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Presentation

Abstract

The 2015 RESPEC Clark Fork River Fishery Assessment identified a reach of the Clark Fork River between Rock Creek and Flint Creek with low trout densities relative to the rest of the river. While examining a variety of potential causes, researchers noted a lack of information on aquatic invertebrate communities, which are a critical food source for trout. To investigate whether benthic invertebrates might account for the difference in trout densities, I used a kick net, yard stick, and flow tracker to sample aquatic invertebrate communities in six locations (three in a low trout density reach and three in a high trout density reach) on the river with consistent depth and flow velocity. This study investigates potential differences in invertebrate biomass, density, and taxonomic diversity that may explain the disparity in trout density between these two reaches. Invertebrate assemblages are also useful as bio-indicators of pollution or other larger issues affecting the ecosystem. When the samples are fully analyzed, this study may shed light on the ecological context of this disparity in trout density, and may better inform fisheries managers so that they can manage the Clark Fork River as effectively as possible.

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Apr 15th, 4:20 PM Apr 15th, 4:40 PM

Fish Food: Characterizing Aquatic Invertebrate Communities on the Upper Clark Fork River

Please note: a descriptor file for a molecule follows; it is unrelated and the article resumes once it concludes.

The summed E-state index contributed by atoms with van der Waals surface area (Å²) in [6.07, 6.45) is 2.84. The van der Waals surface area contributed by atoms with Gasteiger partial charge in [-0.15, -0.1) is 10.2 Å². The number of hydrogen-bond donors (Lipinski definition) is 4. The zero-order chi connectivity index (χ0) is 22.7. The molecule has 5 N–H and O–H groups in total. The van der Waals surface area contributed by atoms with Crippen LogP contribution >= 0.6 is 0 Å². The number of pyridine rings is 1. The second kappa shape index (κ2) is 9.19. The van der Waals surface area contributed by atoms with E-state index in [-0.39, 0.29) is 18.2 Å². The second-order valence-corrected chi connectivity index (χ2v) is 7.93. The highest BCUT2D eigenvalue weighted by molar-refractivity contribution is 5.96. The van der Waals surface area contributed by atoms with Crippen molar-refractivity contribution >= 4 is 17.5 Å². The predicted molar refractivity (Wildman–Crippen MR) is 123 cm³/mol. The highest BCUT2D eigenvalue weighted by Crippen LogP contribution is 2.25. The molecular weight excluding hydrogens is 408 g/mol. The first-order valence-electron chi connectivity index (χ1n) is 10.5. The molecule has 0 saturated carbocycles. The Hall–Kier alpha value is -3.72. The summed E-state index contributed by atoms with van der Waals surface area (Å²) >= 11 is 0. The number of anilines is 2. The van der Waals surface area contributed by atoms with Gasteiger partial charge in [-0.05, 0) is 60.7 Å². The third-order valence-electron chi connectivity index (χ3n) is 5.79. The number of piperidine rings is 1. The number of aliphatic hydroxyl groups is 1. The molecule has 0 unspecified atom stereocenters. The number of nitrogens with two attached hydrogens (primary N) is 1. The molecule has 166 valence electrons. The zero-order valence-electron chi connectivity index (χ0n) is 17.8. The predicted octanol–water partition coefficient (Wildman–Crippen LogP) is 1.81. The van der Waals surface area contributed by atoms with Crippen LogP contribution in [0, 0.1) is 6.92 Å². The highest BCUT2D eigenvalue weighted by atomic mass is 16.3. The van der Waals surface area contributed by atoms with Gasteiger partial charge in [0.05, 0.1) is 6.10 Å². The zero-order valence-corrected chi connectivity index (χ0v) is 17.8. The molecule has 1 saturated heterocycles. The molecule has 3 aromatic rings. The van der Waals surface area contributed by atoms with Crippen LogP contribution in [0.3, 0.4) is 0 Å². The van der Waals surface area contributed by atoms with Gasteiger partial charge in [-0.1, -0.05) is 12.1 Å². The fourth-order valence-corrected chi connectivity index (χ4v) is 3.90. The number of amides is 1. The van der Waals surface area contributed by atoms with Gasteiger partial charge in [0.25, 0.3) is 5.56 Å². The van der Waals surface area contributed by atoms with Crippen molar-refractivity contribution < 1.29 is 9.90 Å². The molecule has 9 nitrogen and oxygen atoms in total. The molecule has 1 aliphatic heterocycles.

The 2015 RESPEC Clark Fork River Fishery Assessment identified a reach of the Clark Fork River between Rock Creek and Flint Creek with low trout densities relative to the rest of the river. While examining a variety of potential causes, researchers noted a lack of information on aquatic invertebrate communities, which are a critical food source for trout. To investigate whether benthic invertebrates might account for the difference in trout densities, I used a kick net, yard stick, and flow tracker to sample aquatic invertebrate communities in six locations (three in a low trout density reach and three in a high trout density reach) on the river with consistent depth and flow velocity. This study investigates potential differences in invertebrate biomass, density, and taxonomic diversity that may explain the disparity in trout density between these two reaches. Invertebrate assemblages are also useful as bio-indicators of pollution or other larger issues affecting the ecosystem. When the samples are fully analyzed, this study may shed light on the ecological context of this disparity in trout density, and may better inform fisheries managers so that they can manage the Clark Fork River as effectively as possible.